For his last four LPs, he’s used Joe Chiccarelli who has produced for some respectable acts, but when he produces for Morrissey, he tends to sterilize all the personality out of the music, which was one of Steven's strong suits. Think back to Kill Uncle and Your Arsenal -- those early albums had personality to spare. Chiccarelli has figured out to extract all personality from Morrissey’s music, and “Bobby” certainly suffers from that. And I agree with you, Thelma Houston is a curious choice, she sort of upstages the star. 

As for the snare drum, it sounds like the click track Chiccarelli forgot to delete from the final mix, but did you hear that organ solo that comes in at the 3’ 30” mark? It’s remarkable, and reminds me of James Johnston’s organ work with Gallon Drunk, and the Bad Seeds. 

What do you of his band these days?

AC: Maybe as far back as the Smiths -- millionth paragraph, first mention! -- Morrissey wasn’t always present when the music was being created, but maybe back then he was accompanied by a very rare and singular talent, and a rhythm section that just got it. Having professional session players and producers isn’t the same thing, it’s not how that magical thing, how that frisson arrives.

A: Good point. Can you imagine, being a singer/lyricist as yourself and your backing band consists of Marr, Rourke, and Joyce? From everything I read, Morrissey never sat in during the recording process.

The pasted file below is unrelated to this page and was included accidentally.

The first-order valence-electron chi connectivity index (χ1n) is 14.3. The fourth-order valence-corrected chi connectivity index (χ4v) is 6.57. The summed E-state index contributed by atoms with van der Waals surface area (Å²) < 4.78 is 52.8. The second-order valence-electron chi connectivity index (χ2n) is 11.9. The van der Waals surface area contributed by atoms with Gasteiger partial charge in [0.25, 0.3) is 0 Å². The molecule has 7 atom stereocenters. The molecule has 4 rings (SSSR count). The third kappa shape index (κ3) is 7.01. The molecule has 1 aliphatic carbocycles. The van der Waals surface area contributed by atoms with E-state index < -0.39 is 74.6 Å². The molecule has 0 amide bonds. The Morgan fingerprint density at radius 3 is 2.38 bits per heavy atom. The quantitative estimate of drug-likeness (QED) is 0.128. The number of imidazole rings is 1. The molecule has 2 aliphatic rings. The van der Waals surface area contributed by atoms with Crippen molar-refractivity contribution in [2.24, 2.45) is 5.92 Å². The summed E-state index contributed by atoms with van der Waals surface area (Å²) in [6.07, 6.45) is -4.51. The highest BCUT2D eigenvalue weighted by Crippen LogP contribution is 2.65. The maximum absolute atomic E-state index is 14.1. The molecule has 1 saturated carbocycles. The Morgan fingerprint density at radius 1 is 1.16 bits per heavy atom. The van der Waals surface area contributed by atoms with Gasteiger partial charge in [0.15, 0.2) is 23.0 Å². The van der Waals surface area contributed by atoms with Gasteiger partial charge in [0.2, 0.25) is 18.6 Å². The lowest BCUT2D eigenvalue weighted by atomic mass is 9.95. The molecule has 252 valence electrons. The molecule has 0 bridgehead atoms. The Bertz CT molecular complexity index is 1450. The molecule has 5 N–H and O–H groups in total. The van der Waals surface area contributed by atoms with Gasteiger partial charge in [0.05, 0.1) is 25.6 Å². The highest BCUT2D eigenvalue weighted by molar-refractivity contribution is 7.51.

He'd ask Marr to extend a middle eight or shorten an intro, but that was the extent of it. Now, from what Chiccarelli has said in interviews, Morrissey is in the control room behind the soundboard during every session. He’s the one who’s asking for more flamenco guitar and didgeridoo on the songs. 

Maybe Joe Chiccarelli is a great producer, but Morrissey won’t let him fully perform his studio magic. I think Morrissey has too many ideas, and he wants to implement them all -- on every song. Have you read “List of the Lost?” Morrissey isn’t exactly the greatest editor in the world -- it’s a blessing and a curse.

AC: I don’t know. Whatever you say, I can’t escape thinking that while I don’t really pay much attention to Morrissey anymore, I suppose I was thinking maybe he’s glad to see Meghan Markle sent back to North America for very different reasons than me. I’m going back to playing my old Specials record.

A: Ooooh, why haven’t we heard Morrissey’s take on -- what is it being called now -- Megexit? 

AC: Next time you call, can we talk about my worries about Field Music?

A: Absolutely. In the meantime, I think I’m going to dust off Kill Uncle and give it a few spins. Remember not too long ago when Kill Uncle was considered his weak spot? It’s absolutely charming in 2020, and if it were released today, it would shoot straight to the top of the charts. “Asian Rut” might ruffle feathers, but we’ll roll that into the Field Music discussion for next time.

Morrissey's single is available now, from his forthcoming LP I Am Not A Dog On Your Chain (BMG)


main photo: Randall Michelson (for ShoreFire Media)

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Lee Paul

I like to look at things while listening to things I am not looking at. But doesn't everyone.